On Sept. 11, 2001 the United States was in nationwide panic. As the second plane hit the twin towers, Justin Tucek, was on an operating table undergoing his second open heart surgery as a three-year-old boy.
Tucek, senior history major is one in 10,000 born with Truncus arteriosus in the United States, according to the Center for Disease Control.
Instead of having a separate pulmonary artery and aorta, his heart has one large vessel. Without the open heart surgeries and the insertion of prosthetic valves, his skin would turn blue, his pulse would be low, and breathing would be nearly impossible.
Tucek is a basketball student assistant with an unconditional love for life, basketball and Emporia.
“From the first time I met him, I’ve always said he’s going to do really really well in life because he is willing to take on tasks, whatever they are, and he’s willing to do that with enthusiasm,” said Kristen Bayer, mother of the children Tucek babysits and deputy director of athletics. “With that combination, he’s definitely going to make it far.”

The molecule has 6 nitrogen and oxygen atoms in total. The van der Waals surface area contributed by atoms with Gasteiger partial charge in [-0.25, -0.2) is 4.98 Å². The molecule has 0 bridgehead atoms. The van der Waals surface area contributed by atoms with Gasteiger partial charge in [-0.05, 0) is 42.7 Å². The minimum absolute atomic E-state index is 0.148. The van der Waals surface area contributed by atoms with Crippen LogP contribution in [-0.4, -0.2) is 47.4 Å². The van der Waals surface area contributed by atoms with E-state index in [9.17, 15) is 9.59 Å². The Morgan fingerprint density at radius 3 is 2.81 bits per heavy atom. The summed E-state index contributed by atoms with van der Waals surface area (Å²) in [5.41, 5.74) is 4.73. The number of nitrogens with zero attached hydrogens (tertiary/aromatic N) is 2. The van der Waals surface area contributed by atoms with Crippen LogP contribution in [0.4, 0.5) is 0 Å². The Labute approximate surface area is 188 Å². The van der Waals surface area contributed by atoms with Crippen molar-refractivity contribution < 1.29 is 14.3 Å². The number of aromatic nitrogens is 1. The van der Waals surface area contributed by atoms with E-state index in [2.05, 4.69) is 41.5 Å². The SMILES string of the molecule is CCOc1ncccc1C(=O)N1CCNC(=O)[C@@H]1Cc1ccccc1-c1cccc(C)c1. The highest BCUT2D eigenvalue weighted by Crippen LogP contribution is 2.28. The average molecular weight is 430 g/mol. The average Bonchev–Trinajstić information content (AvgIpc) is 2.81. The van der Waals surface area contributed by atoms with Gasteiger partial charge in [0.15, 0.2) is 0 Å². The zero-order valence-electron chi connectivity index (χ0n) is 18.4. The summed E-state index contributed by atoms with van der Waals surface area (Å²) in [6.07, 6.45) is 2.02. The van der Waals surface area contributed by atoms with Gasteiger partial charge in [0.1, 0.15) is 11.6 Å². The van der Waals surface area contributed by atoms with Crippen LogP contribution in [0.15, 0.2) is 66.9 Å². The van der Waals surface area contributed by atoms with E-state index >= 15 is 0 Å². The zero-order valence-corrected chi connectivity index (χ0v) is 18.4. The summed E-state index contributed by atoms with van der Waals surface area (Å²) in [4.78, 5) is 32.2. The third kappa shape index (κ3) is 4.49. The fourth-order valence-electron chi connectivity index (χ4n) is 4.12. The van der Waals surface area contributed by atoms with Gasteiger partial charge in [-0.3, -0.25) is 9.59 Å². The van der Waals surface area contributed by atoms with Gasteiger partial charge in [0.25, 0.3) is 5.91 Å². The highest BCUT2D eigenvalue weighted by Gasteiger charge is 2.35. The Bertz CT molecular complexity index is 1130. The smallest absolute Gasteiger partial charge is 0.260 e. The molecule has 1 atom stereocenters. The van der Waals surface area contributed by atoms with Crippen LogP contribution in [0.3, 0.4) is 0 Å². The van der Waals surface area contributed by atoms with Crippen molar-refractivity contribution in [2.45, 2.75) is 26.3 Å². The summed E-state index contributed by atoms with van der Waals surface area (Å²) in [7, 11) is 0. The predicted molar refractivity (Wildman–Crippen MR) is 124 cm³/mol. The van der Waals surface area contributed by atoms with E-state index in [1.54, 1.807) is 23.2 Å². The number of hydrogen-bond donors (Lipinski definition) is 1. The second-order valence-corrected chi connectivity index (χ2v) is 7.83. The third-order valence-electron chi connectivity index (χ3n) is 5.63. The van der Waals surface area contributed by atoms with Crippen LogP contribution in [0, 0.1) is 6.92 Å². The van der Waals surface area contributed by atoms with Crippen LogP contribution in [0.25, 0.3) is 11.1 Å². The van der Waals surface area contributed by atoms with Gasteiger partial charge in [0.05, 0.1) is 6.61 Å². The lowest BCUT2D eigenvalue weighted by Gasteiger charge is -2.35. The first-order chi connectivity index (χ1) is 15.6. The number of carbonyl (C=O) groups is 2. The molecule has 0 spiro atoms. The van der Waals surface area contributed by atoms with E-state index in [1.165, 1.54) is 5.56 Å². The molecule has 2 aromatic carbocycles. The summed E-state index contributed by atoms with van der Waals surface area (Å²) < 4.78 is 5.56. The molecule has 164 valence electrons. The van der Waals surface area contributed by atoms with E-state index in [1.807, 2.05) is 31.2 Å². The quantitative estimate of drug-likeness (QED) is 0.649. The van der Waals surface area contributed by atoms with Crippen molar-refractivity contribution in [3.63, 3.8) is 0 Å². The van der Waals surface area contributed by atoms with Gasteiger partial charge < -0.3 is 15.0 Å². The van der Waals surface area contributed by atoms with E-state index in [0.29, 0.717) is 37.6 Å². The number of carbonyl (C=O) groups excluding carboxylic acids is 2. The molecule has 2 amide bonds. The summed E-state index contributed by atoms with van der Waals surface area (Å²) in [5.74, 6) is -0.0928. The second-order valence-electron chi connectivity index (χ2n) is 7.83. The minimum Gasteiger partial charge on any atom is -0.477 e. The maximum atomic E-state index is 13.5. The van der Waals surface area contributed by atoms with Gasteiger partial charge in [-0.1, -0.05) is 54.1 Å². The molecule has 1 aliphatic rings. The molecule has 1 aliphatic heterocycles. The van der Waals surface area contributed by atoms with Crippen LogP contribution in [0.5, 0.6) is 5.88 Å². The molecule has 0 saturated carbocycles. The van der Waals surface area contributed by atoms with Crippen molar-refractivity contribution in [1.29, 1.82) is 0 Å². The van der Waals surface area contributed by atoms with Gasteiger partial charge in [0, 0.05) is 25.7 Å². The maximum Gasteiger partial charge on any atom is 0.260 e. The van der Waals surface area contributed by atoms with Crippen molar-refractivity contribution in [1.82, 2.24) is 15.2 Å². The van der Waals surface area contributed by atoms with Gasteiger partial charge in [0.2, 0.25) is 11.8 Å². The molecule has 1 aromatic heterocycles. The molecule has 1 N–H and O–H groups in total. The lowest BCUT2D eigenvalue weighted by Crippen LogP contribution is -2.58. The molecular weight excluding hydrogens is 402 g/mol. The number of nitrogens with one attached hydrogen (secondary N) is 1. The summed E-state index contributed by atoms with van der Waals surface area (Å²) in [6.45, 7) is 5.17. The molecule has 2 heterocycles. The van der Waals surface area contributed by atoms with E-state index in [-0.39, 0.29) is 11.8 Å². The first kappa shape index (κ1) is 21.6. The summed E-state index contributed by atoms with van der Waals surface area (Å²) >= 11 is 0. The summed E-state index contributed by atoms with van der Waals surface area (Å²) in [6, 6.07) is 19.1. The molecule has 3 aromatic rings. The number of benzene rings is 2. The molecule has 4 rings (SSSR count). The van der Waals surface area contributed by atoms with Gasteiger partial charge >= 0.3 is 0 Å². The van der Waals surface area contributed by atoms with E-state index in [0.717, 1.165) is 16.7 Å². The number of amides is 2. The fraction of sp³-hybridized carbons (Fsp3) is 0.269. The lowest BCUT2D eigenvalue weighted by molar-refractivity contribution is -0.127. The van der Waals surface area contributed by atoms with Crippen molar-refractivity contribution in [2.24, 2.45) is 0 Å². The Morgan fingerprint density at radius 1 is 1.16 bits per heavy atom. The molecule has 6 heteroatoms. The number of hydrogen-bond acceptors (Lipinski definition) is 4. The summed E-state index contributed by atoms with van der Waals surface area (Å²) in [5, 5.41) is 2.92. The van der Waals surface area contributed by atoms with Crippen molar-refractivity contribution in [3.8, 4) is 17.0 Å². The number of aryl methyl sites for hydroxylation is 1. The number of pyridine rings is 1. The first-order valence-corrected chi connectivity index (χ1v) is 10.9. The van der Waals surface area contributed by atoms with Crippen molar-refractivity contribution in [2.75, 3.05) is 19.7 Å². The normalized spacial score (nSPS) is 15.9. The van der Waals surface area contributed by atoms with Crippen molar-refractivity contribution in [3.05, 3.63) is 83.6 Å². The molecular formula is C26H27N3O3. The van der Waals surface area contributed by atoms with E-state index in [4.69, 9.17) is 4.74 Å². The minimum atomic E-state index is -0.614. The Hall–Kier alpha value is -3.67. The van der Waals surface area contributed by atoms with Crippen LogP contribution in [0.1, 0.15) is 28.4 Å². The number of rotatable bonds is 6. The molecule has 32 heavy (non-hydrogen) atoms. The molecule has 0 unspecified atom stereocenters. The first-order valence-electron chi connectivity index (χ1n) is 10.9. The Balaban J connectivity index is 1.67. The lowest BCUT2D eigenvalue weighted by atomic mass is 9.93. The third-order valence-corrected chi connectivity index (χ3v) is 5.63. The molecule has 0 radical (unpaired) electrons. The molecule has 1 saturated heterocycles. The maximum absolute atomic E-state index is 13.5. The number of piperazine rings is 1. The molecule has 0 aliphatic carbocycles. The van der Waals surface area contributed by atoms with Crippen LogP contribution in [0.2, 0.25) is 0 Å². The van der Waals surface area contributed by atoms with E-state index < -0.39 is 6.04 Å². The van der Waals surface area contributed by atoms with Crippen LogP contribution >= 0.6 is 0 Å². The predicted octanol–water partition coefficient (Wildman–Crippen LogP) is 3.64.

Despite undergoing five open-heart surgeries in his 21 years, Tucek is grateful for the cards he has been dealt. If anything, it has made him more appreciative for the life he does have.
He says everything should be done with passion and excitement because there is no way of knowing if each day could be the last.
“You’ll have bad days but then you’ve got to look at other things in life,” said Tucek. “I’m a history guy, so you have to look at things in other countries that don’t even have food or water but you failed a test. Coach says go get me a coffee, I don’t want to do it like yeah why not? It’s not a big deal.”
Although Justin’s mother, Michelle Burggraff, lives eight hours away in Justin’s home town of Hartford, South Dakota, she said she never has to worry about him. No matter how much she misses his smile, she knows with his personality and his positivity, he will be fine wherever he goes.
“He is Justin,” Burggraff said. “He is one of a kind.”
He describes one particular instance, when he remembers waking up from surgery with tubes down his throat. Rather than breaking down, his reaction was throwing his fist in the air. He knew he made it.
“Every time I go in, they tell you ‘Hey this could happen, this could happen,’” Tucek said. “I cherish every day with a smile, I make sure I’m happy and positive every day. Make connections with people, make friends because I’m not guaranteed for tomorrow. So out of everything in life from basketball to school life is the most important thing because you only get one life so why not make it the most?”